To piggyback off of what I was saying about merit pay....
I have to say that I often get frustrated with those who claim to be "teachers" yet have no pride in the craft. There are bad people in every profession and I wish I could do more to control those in my profession who give it a bad name. I cannot influence the hiring and the firing at my district or many of the educational policies that come down from "on high". Instead of simply getting frustrated, here are the things that I have done/am doing to make a difference:
Most states require teachers to have a degree in education and/or in their field of concentration. I originally earned a B.S. in English Ed. In order to maintain my teaching certificate, I had to earn 24 credits beyond my B.S. degree to get a Level II certification. I chose to make those 24 credits count and so I put them towards an M.A. in English Literature. I felt a professional responsibility to know my subject even more thoroughly so that I could teach it even more effectively. It makes me ashamed to say that there are teachers in many schools (locally as well as nationally) who are teaching subjects with which they have only a passing familiarity. In Pennsylvania, you can take a PRAXIS exam for any subject area as long as you have an education degree and if you pass that PRAXIS, you can teach classes in that subject area. This means that you CAN (and increasingly DO) find teachers teaching subjects that they have not studied with any depth. For instance, a teacher could hold a degree in K-12 Special Education but yet pass a History PRAXIS and teach any history class at a junior high or high school level. This person was only required to take the same amount of history classes that ANY college graduate had to take (often only 1 or 2) but yet is teaching your child in a history class. I'm sorry, but I don't feel this is acceptable. In fact, I think it gives the profession a black eye. As professional educators, we should have a deep knowledge of our own subject matter as well as of pedagogy.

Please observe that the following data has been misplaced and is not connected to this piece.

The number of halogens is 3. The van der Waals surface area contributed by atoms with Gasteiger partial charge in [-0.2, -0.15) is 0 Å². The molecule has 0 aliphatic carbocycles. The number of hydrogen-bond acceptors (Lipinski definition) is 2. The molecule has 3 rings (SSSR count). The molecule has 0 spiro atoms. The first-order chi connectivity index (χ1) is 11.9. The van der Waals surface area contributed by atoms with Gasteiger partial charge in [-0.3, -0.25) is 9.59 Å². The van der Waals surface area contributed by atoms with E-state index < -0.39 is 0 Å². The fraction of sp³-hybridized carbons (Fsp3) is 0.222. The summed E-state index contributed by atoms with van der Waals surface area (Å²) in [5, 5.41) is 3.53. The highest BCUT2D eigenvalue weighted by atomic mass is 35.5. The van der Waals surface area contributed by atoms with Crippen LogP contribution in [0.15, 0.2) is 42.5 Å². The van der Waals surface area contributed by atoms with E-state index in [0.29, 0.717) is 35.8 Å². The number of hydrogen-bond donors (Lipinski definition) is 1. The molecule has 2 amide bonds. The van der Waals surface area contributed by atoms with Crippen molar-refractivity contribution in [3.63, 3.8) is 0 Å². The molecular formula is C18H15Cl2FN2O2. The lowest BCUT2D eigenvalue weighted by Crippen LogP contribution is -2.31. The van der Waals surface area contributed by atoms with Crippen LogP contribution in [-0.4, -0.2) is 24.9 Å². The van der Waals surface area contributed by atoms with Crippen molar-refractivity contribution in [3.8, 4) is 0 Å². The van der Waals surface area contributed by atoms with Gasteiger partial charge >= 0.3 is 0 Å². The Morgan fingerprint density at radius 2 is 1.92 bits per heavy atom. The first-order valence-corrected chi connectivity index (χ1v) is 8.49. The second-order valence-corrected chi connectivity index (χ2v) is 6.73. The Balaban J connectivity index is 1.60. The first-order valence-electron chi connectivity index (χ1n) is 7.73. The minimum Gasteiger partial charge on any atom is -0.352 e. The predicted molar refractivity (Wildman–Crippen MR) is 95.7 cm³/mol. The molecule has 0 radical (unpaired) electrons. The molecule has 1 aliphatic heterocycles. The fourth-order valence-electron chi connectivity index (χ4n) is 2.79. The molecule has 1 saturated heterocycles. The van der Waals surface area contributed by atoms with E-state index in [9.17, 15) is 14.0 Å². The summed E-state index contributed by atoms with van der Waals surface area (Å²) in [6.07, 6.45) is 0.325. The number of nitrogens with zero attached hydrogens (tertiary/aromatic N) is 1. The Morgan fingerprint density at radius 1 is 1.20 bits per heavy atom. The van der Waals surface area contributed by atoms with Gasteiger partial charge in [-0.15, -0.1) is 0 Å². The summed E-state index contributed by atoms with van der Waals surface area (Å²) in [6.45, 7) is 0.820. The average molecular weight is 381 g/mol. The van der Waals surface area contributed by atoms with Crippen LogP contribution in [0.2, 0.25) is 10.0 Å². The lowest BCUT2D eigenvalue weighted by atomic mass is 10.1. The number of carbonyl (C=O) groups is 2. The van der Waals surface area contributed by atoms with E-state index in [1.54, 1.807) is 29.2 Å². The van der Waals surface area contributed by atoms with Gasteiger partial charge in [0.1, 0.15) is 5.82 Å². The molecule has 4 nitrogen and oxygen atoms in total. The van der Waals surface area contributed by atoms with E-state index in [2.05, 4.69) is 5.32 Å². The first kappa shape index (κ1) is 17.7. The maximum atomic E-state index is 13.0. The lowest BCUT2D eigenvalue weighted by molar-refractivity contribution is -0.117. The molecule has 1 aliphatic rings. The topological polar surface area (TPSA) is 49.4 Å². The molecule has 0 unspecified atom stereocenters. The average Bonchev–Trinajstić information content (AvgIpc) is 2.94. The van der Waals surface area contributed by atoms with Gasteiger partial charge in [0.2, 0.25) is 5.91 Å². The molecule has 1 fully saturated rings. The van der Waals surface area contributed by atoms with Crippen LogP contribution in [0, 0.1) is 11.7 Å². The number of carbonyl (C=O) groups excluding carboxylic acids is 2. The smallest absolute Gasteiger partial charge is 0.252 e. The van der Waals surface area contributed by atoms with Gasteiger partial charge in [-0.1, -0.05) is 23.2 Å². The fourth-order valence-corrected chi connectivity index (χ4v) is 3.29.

As professional educators, we should be seeking opportunities to grow professionally. About four years ago, my department head and I were discussing how we really felt that we needed to do more in order to make the Honors/AP Literature track a more challenging and more effective class sequence. We saw the need to develop stronger teaching skills and to learn more about what students in those classes needed to know and be able to do. Because of this, we found a summer program at a college about 3 hours away and decided to register. We spent an entire week with other English teachers from our state learning how to be more effective at our jobs. It was one of the best programs I've ever attended. I apply the things I learned there not only to my Honors/AP Literature courses, but also to my "regular" English classes. What's good for the "accelerated" kid is good for ALL kids! One single course helped me to be a more effective educator in ALL of my OWN courses.